Workshop Makeover: Luxury or Necessity?

Owning a large, complicated machine means you need tools, and a place to work on said large, complicated machine.  This is true for a boat, a house or a car.  In case you missed it the last 25 times, Galapagos has a great workshop area; storage and a proper bench with a vice and lots of hammers for wanging on stuff.

The shop before we even owned Galapagos.  A bit messy but full of potential.

The shop before we even owned Galapagos. A bit messy but full of potential.

I won’t lie, I am proud to have a boat with a workshop. It feels like a luxury that I could never have imagined on our boat. But it is a practical luxury, especially if you intend to live and cruise for extended periods.  Both Melissa and I would far rather repair or build something ourselves than to wait for someone to do it for us. If something is broken, at a minimum I want to beat on it with a hammer for a bit just to make sure it stays broken.

So, while the shop is a great resource on Galapagos, there were some fundamental issues that kept the area from being as useful as we would like.  Firstly, the bench top was hinged which opened to reveal what I think was originally a sail locker. Now, all manner of tools, paints, unguents and rags reside in this large, incoherent space.

The workbench raised to reveal the large storage area.  Lots of room but awkward.

The workbench raised to reveal the large storage area. Lots of room but awkward to access.

You can see the problem here.   If  I’ve just torn apart a winch on the bench top and Melissa needs the paint stored beneath, somebody has to wait or clean up their mess. Of late, there is always some project going on and bits and pieces inevitably are left out.  In the photos you can see a cut out in the Fiberglas front that does give some access to the contents below but even that is an issue since stuff just always seems to be creeping out of that hole. Never the stuff you actually need at the moment though.

So, with a year of using this area under our belts, we had some ideas that we hoped would transform the shop into a more practical work area.  I spend a lot of time here and I wanted a space that I would enjoy for years to come.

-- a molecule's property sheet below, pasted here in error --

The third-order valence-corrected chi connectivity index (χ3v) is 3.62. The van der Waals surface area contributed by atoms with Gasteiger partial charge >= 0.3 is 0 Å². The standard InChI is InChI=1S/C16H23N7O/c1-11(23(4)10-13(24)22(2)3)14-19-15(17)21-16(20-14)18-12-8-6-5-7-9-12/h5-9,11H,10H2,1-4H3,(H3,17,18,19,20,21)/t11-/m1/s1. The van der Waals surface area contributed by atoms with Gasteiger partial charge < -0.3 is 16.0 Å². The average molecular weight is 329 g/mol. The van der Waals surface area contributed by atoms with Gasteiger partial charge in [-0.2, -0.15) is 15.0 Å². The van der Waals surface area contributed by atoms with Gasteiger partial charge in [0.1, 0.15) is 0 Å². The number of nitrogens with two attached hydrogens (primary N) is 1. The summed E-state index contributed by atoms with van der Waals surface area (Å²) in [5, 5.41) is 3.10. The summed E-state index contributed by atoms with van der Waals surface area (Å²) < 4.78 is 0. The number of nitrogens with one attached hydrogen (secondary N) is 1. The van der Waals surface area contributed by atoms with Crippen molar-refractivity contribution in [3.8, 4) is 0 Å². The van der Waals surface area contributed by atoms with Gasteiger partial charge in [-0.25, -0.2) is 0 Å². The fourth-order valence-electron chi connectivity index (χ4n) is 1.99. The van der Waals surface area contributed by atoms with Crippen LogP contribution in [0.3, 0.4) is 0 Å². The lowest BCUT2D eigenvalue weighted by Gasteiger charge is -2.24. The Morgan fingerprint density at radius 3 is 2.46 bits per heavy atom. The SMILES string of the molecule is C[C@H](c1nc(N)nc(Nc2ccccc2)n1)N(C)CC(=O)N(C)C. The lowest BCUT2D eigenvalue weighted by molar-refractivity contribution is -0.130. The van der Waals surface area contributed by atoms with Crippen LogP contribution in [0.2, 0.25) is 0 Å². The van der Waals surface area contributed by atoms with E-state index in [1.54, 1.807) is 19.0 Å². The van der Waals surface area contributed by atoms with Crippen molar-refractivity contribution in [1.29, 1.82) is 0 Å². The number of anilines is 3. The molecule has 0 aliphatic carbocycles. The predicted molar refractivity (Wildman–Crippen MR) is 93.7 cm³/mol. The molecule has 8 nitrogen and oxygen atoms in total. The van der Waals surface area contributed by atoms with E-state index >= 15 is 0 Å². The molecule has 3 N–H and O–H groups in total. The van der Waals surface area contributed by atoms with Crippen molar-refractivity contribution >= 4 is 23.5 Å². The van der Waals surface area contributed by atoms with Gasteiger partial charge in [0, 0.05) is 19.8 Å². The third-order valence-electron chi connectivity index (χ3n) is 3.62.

While we both are pretty skilled at general carpentry, we realized that this project would require a higher level of competence than either of us could muster.  Fortunately, we met Larry Simonds from when we were slipmates and he was working on a Cal 34.  Larry built a great drop down table for our Cal 34, Moonrise at that time, and he has done other small projects over the years. As a sailor and a woodworker, Larry has an appreciation of the vagaries of boat geometry. Together with his discerning eye for color and woodgrain, he is really a fine furniture maker. Fortunately for us, he likes to hang about the docks and can be plied with beer.  Be sure to check out his site for other examples of his work.

Larry Simonds: Chief, cook and bottle washer of Knot Et Al Woodworking.

Larry doing a little boat yoga

Larry doing a little boat yoga

Armed with our ideas and Larry’s skills, we set about to transform the space.  First on the agenda was to build drawers and tip outs into the space. With drawers, we could access items without having to raise the bench top.  The downside to this approach is that we lost some space but the space we do have is much more usable.  Larry made the drawers as long as possible, almost 22 inches to maximize storage. He also blended the stain to match the existing 40 year old coloring of the surrounding wood.  That’s how he rolls.


Three slideout drawers with catches plus a beautiful Red Elm top. Organizing is still a work in progress.

Since the hull shape greatly restricts the length of the drawers lower down, Larry decided to steal an idea from another drawer on Galapagos and build tip outs for the bottom.  These are used for storing lighter items and I have already dedicated one to rags and nitrile gloves.



Tip out drawers at the bottom provide storage of smaller, lighter items.

Tip out drawers at the bottom provide storage of smaller, lighter items.

For the bench, Larry had a piece of Red Elm which is just beautiful.  In fact, I am a little afraid to use it as it is just too pretty. Melissa put a vinyl covering on the old bench and I think that might be a good idea for this one as well.

Too pretty for a workbench

Too pretty for a workbench

Now that I can move into this new space, some hard decisions are in order.  I knew that I would lose some volume for storage but I minimized that fact. Now I want to have all of the tools plus our great collections of screws, nuts, bolts, washers and other boat bits all in the same area.  It simply isn’t possible and some compromises will have to be made.  Melissa will come down and help me think this through.  She can see things that elude me.

So, luxury, necessity or a little of both?